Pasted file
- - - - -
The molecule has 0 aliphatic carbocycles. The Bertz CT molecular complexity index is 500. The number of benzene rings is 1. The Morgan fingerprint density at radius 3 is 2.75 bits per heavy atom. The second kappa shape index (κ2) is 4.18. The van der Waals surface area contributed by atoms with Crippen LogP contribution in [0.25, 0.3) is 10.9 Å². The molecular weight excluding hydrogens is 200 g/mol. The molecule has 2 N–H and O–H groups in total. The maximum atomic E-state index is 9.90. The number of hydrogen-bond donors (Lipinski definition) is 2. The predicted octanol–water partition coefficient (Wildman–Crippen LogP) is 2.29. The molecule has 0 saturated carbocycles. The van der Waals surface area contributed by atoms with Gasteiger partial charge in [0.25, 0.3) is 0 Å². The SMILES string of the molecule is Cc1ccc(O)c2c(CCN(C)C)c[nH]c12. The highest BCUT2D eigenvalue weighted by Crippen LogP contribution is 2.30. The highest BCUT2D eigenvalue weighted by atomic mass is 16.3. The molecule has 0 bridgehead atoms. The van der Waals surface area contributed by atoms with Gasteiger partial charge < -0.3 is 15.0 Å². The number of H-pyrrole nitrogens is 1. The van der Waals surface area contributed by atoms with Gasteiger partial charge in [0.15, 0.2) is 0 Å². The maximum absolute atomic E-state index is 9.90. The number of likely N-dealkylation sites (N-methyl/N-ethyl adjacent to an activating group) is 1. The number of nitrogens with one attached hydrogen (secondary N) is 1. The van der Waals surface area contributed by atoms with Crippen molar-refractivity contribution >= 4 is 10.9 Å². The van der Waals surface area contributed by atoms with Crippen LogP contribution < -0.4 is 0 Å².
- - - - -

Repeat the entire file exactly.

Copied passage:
The molecule has 0 aliphatic carbocycles. The Bertz CT molecular complexity index is 500. The number of benzene rings is 1. The Morgan fingerprint density at radius 3 is 2.75 bits per heavy atom. The second kappa shape index (κ2) is 4.18. The van der Waals surface area contributed by atoms with Crippen LogP contribution in [0.25, 0.3) is 10.9 Å². The molecular weight excluding hydrogens is 200 g/mol. The molecule has 2 N–H and O–H groups in total. The maximum atomic E-state index is 9.90. The number of hydrogen-bond donors (Lipinski definition) is 2. The predicted octanol–water partition coefficient (Wildman–Crippen LogP) is 2.29. The molecule has 0 saturated carbocycles. The van der Waals surface area contributed by atoms with Gasteiger partial charge in [0.25, 0.3) is 0 Å². The SMILES string of the molecule is Cc1ccc(O)c2c(CCN(C)C)c[nH]c12. The highest BCUT2D eigenvalue weighted by Crippen LogP contribution is 2.30. The highest BCUT2D eigenvalue weighted by atomic mass is 16.3. The molecule has 0 bridgehead atoms. The van der Waals surface area contributed by atoms with Gasteiger partial charge < -0.3 is 15.0 Å². The number of H-pyrrole nitrogens is 1. The van der Waals surface area contributed by atoms with Gasteiger partial charge in [0.15, 0.2) is 0 Å². The maximum absolute atomic E-state index is 9.90. The number of likely N-dealkylation sites (N-methyl/N-ethyl adjacent to an activating group) is 1. The number of nitrogens with one attached hydrogen (secondary N) is 1. The van der Waals surface area contributed by atoms with Crippen molar-refractivity contribution >= 4 is 10.9 Å². The van der Waals surface area contributed by atoms with Crippen LogP contribution < -0.4 is 0 Å².